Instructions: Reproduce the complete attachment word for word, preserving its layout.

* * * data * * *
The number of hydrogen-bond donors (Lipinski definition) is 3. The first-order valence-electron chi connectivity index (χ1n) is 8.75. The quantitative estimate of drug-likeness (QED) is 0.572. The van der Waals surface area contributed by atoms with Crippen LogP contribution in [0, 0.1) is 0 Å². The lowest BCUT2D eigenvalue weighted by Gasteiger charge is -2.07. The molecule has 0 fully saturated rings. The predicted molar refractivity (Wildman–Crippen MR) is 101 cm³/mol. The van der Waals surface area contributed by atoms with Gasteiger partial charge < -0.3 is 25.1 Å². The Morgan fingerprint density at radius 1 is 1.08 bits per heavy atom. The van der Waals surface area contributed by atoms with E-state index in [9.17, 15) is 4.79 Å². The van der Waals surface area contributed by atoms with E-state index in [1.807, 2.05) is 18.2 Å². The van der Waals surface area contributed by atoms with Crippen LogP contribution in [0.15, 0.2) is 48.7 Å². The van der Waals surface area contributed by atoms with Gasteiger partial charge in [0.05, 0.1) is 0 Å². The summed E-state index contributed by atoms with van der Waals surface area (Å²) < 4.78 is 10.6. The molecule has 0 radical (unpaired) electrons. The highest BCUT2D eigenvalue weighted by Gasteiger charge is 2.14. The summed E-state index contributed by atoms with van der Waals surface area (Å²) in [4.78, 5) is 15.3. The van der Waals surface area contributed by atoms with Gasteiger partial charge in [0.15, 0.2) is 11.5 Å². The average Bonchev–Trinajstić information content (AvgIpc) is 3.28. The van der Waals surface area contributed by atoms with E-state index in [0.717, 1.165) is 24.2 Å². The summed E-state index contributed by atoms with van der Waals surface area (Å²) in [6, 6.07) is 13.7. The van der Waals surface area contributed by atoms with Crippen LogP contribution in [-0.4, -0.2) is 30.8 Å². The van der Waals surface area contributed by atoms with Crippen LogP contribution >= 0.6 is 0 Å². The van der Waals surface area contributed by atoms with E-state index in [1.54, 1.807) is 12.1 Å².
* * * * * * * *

The number of hydrogen-bond donors (Lipinski definition) is 3. The first-order valence-electron chi connectivity index (χ1n) is 8.75. The quantitative estimate of drug-likeness (QED) is 0.572. The van der Waals surface area contributed by atoms with Crippen LogP contribution in [0, 0.1) is 0 Å². The lowest BCUT2D eigenvalue weighted by Gasteiger charge is -2.07. The molecule has 0 fully saturated rings. The predicted molar refractivity (Wildman–Crippen MR) is 101 cm³/mol. The van der Waals surface area contributed by atoms with Gasteiger partial charge < -0.3 is 25.1 Å². The Morgan fingerprint density at radius 1 is 1.08 bits per heavy atom. The van der Waals surface area contributed by atoms with E-state index in [9.17, 15) is 4.79 Å². The van der Waals surface area contributed by atoms with E-state index in [1.807, 2.05) is 18.2 Å². The van der Waals surface area contributed by atoms with Crippen LogP contribution in [0.15, 0.2) is 48.7 Å². The van der Waals surface area contributed by atoms with Gasteiger partial charge in [0.05, 0.1) is 0 Å². The summed E-state index contributed by atoms with van der Waals surface area (Å²) < 4.78 is 10.6. The molecule has 0 radical (unpaired) electrons. The highest BCUT2D eigenvalue weighted by Gasteiger charge is 2.14. The summed E-state index contributed by atoms with van der Waals surface area (Å²) in [4.78, 5) is 15.3. The van der Waals surface area contributed by atoms with Gasteiger partial charge in [0.15, 0.2) is 11.5 Å². The average Bonchev–Trinajstić information content (AvgIpc) is 3.28. The van der Waals surface area contributed by atoms with E-state index in [0.717, 1.165) is 24.2 Å². The summed E-state index contributed by atoms with van der Waals surface area (Å²) in [6, 6.07) is 13.7. The van der Waals surface area contributed by atoms with Crippen LogP contribution in [-0.4, -0.2) is 30.8 Å². The van der Waals surface area contributed by atoms with Crippen LogP contribution >= 0.6 is 0 Å². The van der Waals surface area contributed by atoms with E-state index in [1.54, 1.807) is 12.1 Å².